Revolution Club Chicago Sidewalk Party
A glimpse of a newly developing movement for revolution

| Revolution Newspaper |


Saturday. Late summer. Chicago. There has been death after death, murder by police, shootings among the people, a LOT of pain. There has been resistance and striving for a way out of this mess. On Saturday, August 25, a whole other, beautiful thing began blossoming—right out on the sidewalk, in the middle of South Shore, a beginning of something new.

At the Revolution Club Organizing Center, an all-day benefit party brought a feeling out on the street that was like a glimpse and a taste of what a mass revolutionary movement feels like. And this was brought together and taken to a higher level by a powerful program in the middle of the day. There was an incredibly attractive scene that reverberated out through the neighborhood all day. It was a scene characterized by new people stepping up for revolution and a sense that there is a growing force here representing and fighting for a radically better world, including right in that neighborhood.

August 25 outside the Revolution Club Organizing Center, Chicago.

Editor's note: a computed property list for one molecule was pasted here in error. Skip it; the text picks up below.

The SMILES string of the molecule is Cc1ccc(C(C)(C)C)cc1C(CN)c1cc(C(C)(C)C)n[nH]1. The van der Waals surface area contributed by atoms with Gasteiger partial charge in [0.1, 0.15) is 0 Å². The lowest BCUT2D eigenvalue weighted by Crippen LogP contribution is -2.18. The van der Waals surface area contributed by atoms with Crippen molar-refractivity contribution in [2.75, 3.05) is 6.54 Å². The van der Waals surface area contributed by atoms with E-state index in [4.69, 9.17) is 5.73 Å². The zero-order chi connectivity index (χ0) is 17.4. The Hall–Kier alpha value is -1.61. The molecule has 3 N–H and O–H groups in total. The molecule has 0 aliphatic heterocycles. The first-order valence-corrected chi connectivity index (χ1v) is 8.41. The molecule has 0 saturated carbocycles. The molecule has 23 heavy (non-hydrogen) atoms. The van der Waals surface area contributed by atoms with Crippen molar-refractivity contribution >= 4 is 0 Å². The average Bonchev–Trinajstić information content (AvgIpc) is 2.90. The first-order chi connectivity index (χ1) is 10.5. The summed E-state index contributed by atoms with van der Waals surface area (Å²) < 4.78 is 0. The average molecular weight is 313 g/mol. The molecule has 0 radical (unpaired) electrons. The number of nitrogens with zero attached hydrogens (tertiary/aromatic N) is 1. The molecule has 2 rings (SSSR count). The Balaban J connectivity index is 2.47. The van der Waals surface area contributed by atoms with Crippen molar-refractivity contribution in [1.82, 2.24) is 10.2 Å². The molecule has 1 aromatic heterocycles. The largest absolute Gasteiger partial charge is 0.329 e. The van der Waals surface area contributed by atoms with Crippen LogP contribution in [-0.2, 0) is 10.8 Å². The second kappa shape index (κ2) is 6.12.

People newly in the revolution and some just beginning to find out about it, courageous revolutionary volunteers who have spent the last year in Chicago fighting to bring forward a revolutionary pole and force here, revolutionary communists who have dedicated their lives to making revolution, and people passing through checking it all out—all eating and listening to music together, talking and dancing, a feeling of camaraderie and joy and love, together with the seriousness of working for an actual revolution. You got the feel of people coming together and fighting together for a new and better world, and a movement widely drawing and inviting people in, with leadership and a growing organized force at the core.